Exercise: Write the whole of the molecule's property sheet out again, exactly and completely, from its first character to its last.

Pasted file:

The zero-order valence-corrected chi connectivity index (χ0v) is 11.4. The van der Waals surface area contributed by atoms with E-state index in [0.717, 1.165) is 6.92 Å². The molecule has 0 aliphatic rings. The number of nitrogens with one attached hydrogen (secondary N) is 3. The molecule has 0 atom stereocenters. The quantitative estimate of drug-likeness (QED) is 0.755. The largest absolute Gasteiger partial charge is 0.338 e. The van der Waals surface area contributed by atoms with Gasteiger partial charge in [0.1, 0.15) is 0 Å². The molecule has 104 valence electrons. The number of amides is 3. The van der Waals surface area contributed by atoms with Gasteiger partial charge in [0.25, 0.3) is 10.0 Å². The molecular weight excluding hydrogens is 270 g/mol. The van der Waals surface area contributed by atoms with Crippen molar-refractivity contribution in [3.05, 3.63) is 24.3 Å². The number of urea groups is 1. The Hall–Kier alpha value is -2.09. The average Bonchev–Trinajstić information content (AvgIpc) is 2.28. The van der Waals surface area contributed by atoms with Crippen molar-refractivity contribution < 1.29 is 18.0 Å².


The zero-order valence-corrected chi connectivity index (χ0v) is 11.4. The van der Waals surface area contributed by atoms with E-state index in [0.717, 1.165) is 6.92 Å². The molecule has 0 aliphatic rings. The number of nitrogens with one attached hydrogen (secondary N) is 3. The molecule has 0 atom stereocenters. The quantitative estimate of drug-likeness (QED) is 0.755. The largest absolute Gasteiger partial charge is 0.338 e. The van der Waals surface area contributed by atoms with Gasteiger partial charge in [0.1, 0.15) is 0 Å². The molecule has 104 valence electrons. The number of amides is 3. The van der Waals surface area contributed by atoms with Gasteiger partial charge in [0.25, 0.3) is 10.0 Å². The molecular weight excluding hydrogens is 270 g/mol. The van der Waals surface area contributed by atoms with Crippen molar-refractivity contribution in [3.05, 3.63) is 24.3 Å². The number of urea groups is 1. The Hall–Kier alpha value is -2.09. The average Bonchev–Trinajstić information content (AvgIpc) is 2.28. The van der Waals surface area contributed by atoms with Crippen molar-refractivity contribution < 1.29 is 18.0 Å².